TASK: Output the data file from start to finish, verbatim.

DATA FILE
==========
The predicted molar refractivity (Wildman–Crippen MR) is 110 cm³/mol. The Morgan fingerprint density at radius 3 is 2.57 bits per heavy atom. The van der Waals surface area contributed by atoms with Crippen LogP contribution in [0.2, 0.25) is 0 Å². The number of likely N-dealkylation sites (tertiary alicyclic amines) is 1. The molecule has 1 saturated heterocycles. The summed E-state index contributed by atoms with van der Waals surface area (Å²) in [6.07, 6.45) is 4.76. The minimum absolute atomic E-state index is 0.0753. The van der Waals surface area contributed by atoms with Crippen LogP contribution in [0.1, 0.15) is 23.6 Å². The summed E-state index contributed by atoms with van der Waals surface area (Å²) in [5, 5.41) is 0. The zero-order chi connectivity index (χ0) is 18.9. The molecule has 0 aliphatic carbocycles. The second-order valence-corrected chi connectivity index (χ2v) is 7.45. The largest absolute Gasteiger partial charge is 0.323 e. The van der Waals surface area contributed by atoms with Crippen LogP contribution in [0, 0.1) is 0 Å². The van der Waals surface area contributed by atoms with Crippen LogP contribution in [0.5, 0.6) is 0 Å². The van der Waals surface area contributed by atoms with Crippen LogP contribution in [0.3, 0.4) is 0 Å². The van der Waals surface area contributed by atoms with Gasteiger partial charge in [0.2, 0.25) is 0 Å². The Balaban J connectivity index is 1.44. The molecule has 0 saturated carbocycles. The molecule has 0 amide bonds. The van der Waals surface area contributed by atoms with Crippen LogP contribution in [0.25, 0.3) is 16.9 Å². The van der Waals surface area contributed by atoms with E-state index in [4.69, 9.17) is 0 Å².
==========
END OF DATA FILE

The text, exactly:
The predicted molar refractivity (Wildman–Crippen MR) is 110 cm³/mol. The Morgan fingerprint density at radius 3 is 2.57 bits per heavy atom. The van der Waals surface area contributed by atoms with Crippen LogP contribution in [0.2, 0.25) is 0 Å². The number of likely N-dealkylation sites (tertiary alicyclic amines) is 1. The molecule has 1 saturated heterocycles. The summed E-state index contributed by atoms with van der Waals surface area (Å²) in [6.07, 6.45) is 4.76. The minimum absolute atomic E-state index is 0.0753. The van der Waals surface area contributed by atoms with Crippen LogP contribution in [0.1, 0.15) is 23.6 Å². The summed E-state index contributed by atoms with van der Waals surface area (Å²) in [5, 5.41) is 0. The zero-order chi connectivity index (χ0) is 18.9. The molecule has 0 aliphatic carbocycles. The second-order valence-corrected chi connectivity index (χ2v) is 7.45. The largest absolute Gasteiger partial charge is 0.323 e. The van der Waals surface area contributed by atoms with Crippen LogP contribution in [0, 0.1) is 0 Å². The van der Waals surface area contributed by atoms with Crippen LogP contribution in [0.5, 0.6) is 0 Å². The van der Waals surface area contributed by atoms with Crippen LogP contribution in [0.3, 0.4) is 0 Å². The van der Waals surface area contributed by atoms with Gasteiger partial charge in [0.2, 0.25) is 0 Å². The Balaban J connectivity index is 1.44. The molecule has 0 saturated carbocycles. The molecule has 0 amide bonds. The van der Waals surface area contributed by atoms with Crippen LogP contribution in [0.25, 0.3) is 16.9 Å². The van der Waals surface area contributed by atoms with E-state index in [4.69, 9.17) is 0 Å².